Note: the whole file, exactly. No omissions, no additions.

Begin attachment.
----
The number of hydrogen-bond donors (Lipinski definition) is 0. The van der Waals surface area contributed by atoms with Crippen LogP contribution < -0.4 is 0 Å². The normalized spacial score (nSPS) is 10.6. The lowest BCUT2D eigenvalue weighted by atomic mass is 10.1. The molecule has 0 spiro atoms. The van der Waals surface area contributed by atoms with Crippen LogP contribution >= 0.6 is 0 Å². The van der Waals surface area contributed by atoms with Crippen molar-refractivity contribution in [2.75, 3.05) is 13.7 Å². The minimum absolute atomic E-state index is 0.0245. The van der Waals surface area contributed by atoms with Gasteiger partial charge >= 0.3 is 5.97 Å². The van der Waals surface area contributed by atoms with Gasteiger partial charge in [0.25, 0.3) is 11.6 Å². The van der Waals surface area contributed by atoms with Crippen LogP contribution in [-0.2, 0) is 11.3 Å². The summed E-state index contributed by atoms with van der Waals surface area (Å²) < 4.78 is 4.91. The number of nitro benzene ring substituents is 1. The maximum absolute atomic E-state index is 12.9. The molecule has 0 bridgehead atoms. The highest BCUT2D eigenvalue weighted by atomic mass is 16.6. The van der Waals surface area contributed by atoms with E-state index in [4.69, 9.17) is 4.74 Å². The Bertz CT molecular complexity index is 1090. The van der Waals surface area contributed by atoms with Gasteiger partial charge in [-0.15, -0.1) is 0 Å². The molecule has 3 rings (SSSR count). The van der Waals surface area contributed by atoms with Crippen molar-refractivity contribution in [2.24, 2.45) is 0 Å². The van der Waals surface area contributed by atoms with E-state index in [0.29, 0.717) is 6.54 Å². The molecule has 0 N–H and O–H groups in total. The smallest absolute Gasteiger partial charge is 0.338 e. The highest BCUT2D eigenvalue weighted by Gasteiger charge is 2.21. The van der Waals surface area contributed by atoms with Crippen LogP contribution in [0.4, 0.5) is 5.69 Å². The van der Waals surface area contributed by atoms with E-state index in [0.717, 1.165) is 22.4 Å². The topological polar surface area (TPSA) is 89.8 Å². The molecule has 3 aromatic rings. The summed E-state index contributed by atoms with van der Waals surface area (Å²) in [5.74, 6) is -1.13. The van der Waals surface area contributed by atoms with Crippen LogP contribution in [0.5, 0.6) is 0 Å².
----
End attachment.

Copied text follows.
The number of hydrogen-bond donors (Lipinski definition) is 0. The van der Waals surface area contributed by atoms with Crippen LogP contribution < -0.4 is 0 Å². The normalized spacial score (nSPS) is 10.6. The lowest BCUT2D eigenvalue weighted by atomic mass is 10.1. The molecule has 0 spiro atoms. The van der Waals surface area contributed by atoms with Crippen LogP contribution >= 0.6 is 0 Å². The van der Waals surface area contributed by atoms with Crippen molar-refractivity contribution in [2.75, 3.05) is 13.7 Å². The minimum absolute atomic E-state index is 0.0245. The van der Waals surface area contributed by atoms with Gasteiger partial charge >= 0.3 is 5.97 Å². The van der Waals surface area contributed by atoms with Gasteiger partial charge in [0.25, 0.3) is 11.6 Å². The van der Waals surface area contributed by atoms with Crippen LogP contribution in [-0.2, 0) is 11.3 Å². The summed E-state index contributed by atoms with van der Waals surface area (Å²) < 4.78 is 4.91. The number of nitro benzene ring substituents is 1. The maximum absolute atomic E-state index is 12.9. The molecule has 0 bridgehead atoms. The highest BCUT2D eigenvalue weighted by atomic mass is 16.6. The van der Waals surface area contributed by atoms with E-state index in [4.69, 9.17) is 4.74 Å². The Bertz CT molecular complexity index is 1090. The van der Waals surface area contributed by atoms with Gasteiger partial charge in [-0.15, -0.1) is 0 Å². The molecule has 3 rings (SSSR count). The van der Waals surface area contributed by atoms with Crippen molar-refractivity contribution in [2.24, 2.45) is 0 Å². The van der Waals surface area contributed by atoms with E-state index in [0.29, 0.717) is 6.54 Å². The molecule has 0 N–H and O–H groups in total. The smallest absolute Gasteiger partial charge is 0.338 e. The highest BCUT2D eigenvalue weighted by Gasteiger charge is 2.21. The van der Waals surface area contributed by atoms with Crippen LogP contribution in [0.4, 0.5) is 5.69 Å². The van der Waals surface area contributed by atoms with E-state index in [0.717, 1.165) is 22.4 Å². The topological polar surface area (TPSA) is 89.8 Å². The molecule has 3 aromatic rings. The summed E-state index contributed by atoms with van der Waals surface area (Å²) in [5.74, 6) is -1.13. The van der Waals surface area contributed by atoms with Crippen LogP contribution in [0.5, 0.6) is 0 Å².